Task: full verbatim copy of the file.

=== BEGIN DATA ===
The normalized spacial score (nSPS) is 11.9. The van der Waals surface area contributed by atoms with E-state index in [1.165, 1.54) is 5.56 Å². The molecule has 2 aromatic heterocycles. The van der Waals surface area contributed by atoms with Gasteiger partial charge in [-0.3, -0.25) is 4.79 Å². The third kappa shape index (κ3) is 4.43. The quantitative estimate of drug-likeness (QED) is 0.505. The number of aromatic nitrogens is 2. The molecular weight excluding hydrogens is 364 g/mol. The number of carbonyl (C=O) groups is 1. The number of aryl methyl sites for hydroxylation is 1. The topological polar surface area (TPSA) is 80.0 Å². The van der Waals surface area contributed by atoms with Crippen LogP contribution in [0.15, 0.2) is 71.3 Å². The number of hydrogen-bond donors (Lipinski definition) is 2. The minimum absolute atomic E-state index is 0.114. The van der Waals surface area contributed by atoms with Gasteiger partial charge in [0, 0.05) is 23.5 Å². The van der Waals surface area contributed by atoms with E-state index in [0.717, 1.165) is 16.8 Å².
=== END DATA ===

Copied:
The normalized spacial score (nSPS) is 11.9. The van der Waals surface area contributed by atoms with E-state index in [1.165, 1.54) is 5.56 Å². The molecule has 2 aromatic heterocycles. The van der Waals surface area contributed by atoms with Gasteiger partial charge in [-0.3, -0.25) is 4.79 Å². The third kappa shape index (κ3) is 4.43. The quantitative estimate of drug-likeness (QED) is 0.505. The number of aromatic nitrogens is 2. The molecular weight excluding hydrogens is 364 g/mol. The number of carbonyl (C=O) groups is 1. The number of aryl methyl sites for hydroxylation is 1. The topological polar surface area (TPSA) is 80.0 Å². The van der Waals surface area contributed by atoms with Crippen LogP contribution in [0.15, 0.2) is 71.3 Å². The number of hydrogen-bond donors (Lipinski definition) is 2. The minimum absolute atomic E-state index is 0.114. The van der Waals surface area contributed by atoms with Gasteiger partial charge in [0, 0.05) is 23.5 Å². The van der Waals surface area contributed by atoms with E-state index in [0.717, 1.165) is 16.8 Å².